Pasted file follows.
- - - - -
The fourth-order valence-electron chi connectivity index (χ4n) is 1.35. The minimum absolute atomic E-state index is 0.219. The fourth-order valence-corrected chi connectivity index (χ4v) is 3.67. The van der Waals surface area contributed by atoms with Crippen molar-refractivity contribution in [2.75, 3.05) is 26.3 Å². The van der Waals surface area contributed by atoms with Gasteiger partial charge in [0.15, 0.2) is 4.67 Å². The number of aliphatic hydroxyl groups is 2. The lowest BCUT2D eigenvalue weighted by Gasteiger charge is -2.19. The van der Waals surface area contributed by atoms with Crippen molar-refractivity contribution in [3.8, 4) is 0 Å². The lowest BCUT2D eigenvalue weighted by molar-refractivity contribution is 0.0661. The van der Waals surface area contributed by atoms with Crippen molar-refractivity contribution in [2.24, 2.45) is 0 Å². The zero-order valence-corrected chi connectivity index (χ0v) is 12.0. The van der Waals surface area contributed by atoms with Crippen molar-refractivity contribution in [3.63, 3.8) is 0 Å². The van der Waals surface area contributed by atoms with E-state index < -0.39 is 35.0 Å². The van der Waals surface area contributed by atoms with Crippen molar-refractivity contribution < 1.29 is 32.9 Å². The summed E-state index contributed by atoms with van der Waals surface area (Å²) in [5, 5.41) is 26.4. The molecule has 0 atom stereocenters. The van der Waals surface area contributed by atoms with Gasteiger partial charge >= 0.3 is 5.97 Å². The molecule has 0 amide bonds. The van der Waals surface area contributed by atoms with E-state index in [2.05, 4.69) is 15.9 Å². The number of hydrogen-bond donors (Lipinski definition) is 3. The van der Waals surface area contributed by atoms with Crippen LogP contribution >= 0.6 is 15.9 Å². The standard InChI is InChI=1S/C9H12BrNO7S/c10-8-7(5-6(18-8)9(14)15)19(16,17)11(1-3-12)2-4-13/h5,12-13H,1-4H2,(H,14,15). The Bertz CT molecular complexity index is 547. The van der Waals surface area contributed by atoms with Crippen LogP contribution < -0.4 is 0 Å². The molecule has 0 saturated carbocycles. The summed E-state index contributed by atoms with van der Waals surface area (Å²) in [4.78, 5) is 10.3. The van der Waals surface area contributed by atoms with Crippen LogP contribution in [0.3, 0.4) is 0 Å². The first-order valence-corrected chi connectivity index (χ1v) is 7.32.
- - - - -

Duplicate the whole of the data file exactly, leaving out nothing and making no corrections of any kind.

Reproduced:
The fourth-order valence-electron chi connectivity index (χ4n) is 1.35. The minimum absolute atomic E-state index is 0.219. The fourth-order valence-corrected chi connectivity index (χ4v) is 3.67. The van der Waals surface area contributed by atoms with Crippen molar-refractivity contribution in [2.75, 3.05) is 26.3 Å². The van der Waals surface area contributed by atoms with Gasteiger partial charge in [0.15, 0.2) is 4.67 Å². The number of aliphatic hydroxyl groups is 2. The lowest BCUT2D eigenvalue weighted by Gasteiger charge is -2.19. The van der Waals surface area contributed by atoms with Crippen molar-refractivity contribution in [3.8, 4) is 0 Å². The lowest BCUT2D eigenvalue weighted by molar-refractivity contribution is 0.0661. The van der Waals surface area contributed by atoms with Crippen molar-refractivity contribution in [2.24, 2.45) is 0 Å². The zero-order valence-corrected chi connectivity index (χ0v) is 12.0. The van der Waals surface area contributed by atoms with Crippen molar-refractivity contribution in [3.63, 3.8) is 0 Å². The van der Waals surface area contributed by atoms with E-state index < -0.39 is 35.0 Å². The van der Waals surface area contributed by atoms with Crippen molar-refractivity contribution < 1.29 is 32.9 Å². The summed E-state index contributed by atoms with van der Waals surface area (Å²) in [5, 5.41) is 26.4. The molecule has 0 atom stereocenters. The van der Waals surface area contributed by atoms with Gasteiger partial charge >= 0.3 is 5.97 Å². The molecule has 0 amide bonds. The van der Waals surface area contributed by atoms with E-state index in [2.05, 4.69) is 15.9 Å². The number of hydrogen-bond donors (Lipinski definition) is 3. The van der Waals surface area contributed by atoms with Crippen LogP contribution >= 0.6 is 15.9 Å². The standard InChI is InChI=1S/C9H12BrNO7S/c10-8-7(5-6(18-8)9(14)15)19(16,17)11(1-3-12)2-4-13/h5,12-13H,1-4H2,(H,14,15). The Bertz CT molecular complexity index is 547. The van der Waals surface area contributed by atoms with Crippen LogP contribution < -0.4 is 0 Å². The molecule has 0 saturated carbocycles. The summed E-state index contributed by atoms with van der Waals surface area (Å²) in [4.78, 5) is 10.3. The van der Waals surface area contributed by atoms with Crippen LogP contribution in [0.3, 0.4) is 0 Å². The first-order valence-corrected chi connectivity index (χ1v) is 7.32.